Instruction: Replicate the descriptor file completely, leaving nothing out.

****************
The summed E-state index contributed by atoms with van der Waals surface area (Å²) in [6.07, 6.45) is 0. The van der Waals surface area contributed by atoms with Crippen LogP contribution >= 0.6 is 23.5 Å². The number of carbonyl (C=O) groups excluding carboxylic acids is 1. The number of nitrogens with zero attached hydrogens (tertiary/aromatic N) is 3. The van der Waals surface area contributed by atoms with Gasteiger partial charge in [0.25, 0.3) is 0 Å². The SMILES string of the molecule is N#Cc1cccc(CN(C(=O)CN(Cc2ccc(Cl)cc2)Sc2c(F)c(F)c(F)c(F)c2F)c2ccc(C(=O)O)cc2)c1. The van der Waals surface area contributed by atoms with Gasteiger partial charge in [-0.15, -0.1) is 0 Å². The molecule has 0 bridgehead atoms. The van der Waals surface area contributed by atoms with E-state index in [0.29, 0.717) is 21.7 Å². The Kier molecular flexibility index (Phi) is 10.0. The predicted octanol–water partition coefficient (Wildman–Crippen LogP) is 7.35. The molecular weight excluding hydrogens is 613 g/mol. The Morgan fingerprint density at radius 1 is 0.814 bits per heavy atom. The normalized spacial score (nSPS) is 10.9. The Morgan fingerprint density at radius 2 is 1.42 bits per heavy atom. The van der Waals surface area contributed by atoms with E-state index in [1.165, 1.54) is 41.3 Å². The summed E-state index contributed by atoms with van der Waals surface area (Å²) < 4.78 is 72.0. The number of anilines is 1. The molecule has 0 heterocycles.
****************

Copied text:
The summed E-state index contributed by atoms with van der Waals surface area (Å²) in [6.07, 6.45) is 0. The van der Waals surface area contributed by atoms with Crippen LogP contribution >= 0.6 is 23.5 Å². The number of carbonyl (C=O) groups excluding carboxylic acids is 1. The number of nitrogens with zero attached hydrogens (tertiary/aromatic N) is 3. The van der Waals surface area contributed by atoms with Gasteiger partial charge in [0.25, 0.3) is 0 Å². The SMILES string of the molecule is N#Cc1cccc(CN(C(=O)CN(Cc2ccc(Cl)cc2)Sc2c(F)c(F)c(F)c(F)c2F)c2ccc(C(=O)O)cc2)c1. The van der Waals surface area contributed by atoms with Gasteiger partial charge in [-0.15, -0.1) is 0 Å². The molecule has 0 bridgehead atoms. The van der Waals surface area contributed by atoms with E-state index in [0.29, 0.717) is 21.7 Å². The Kier molecular flexibility index (Phi) is 10.0. The predicted octanol–water partition coefficient (Wildman–Crippen LogP) is 7.35. The molecular weight excluding hydrogens is 613 g/mol. The Morgan fingerprint density at radius 1 is 0.814 bits per heavy atom. The normalized spacial score (nSPS) is 10.9. The Morgan fingerprint density at radius 2 is 1.42 bits per heavy atom. The van der Waals surface area contributed by atoms with E-state index in [1.165, 1.54) is 41.3 Å². The summed E-state index contributed by atoms with van der Waals surface area (Å²) < 4.78 is 72.0. The number of anilines is 1. The molecule has 0 heterocycles.